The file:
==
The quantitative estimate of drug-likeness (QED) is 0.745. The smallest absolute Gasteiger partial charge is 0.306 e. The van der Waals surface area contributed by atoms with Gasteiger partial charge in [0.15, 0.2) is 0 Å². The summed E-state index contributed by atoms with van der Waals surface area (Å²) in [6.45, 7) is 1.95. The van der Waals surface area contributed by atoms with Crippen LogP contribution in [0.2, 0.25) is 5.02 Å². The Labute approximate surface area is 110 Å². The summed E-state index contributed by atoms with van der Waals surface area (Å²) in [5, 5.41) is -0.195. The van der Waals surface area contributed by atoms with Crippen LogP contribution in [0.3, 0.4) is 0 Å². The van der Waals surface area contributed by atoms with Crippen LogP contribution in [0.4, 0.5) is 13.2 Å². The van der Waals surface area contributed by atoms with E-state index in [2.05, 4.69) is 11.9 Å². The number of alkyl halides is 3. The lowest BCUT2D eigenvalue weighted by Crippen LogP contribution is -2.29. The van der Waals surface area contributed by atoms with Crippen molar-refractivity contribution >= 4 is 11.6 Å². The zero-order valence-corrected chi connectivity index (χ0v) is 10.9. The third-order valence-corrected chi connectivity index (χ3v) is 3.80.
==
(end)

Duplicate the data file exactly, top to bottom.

The quantitative estimate of drug-likeness (QED) is 0.745. The smallest absolute Gasteiger partial charge is 0.306 e. The van der Waals surface area contributed by atoms with Gasteiger partial charge in [0.15, 0.2) is 0 Å². The summed E-state index contributed by atoms with van der Waals surface area (Å²) in [6.45, 7) is 1.95. The van der Waals surface area contributed by atoms with Crippen LogP contribution in [0.2, 0.25) is 5.02 Å². The Labute approximate surface area is 110 Å². The summed E-state index contributed by atoms with van der Waals surface area (Å²) in [5, 5.41) is -0.195. The van der Waals surface area contributed by atoms with Crippen LogP contribution in [0.3, 0.4) is 0 Å². The van der Waals surface area contributed by atoms with Crippen LogP contribution in [0.4, 0.5) is 13.2 Å². The van der Waals surface area contributed by atoms with E-state index in [2.05, 4.69) is 11.9 Å². The number of alkyl halides is 3. The lowest BCUT2D eigenvalue weighted by Crippen LogP contribution is -2.29. The van der Waals surface area contributed by atoms with Crippen molar-refractivity contribution >= 4 is 11.6 Å². The zero-order valence-corrected chi connectivity index (χ0v) is 10.9. The third-order valence-corrected chi connectivity index (χ3v) is 3.80.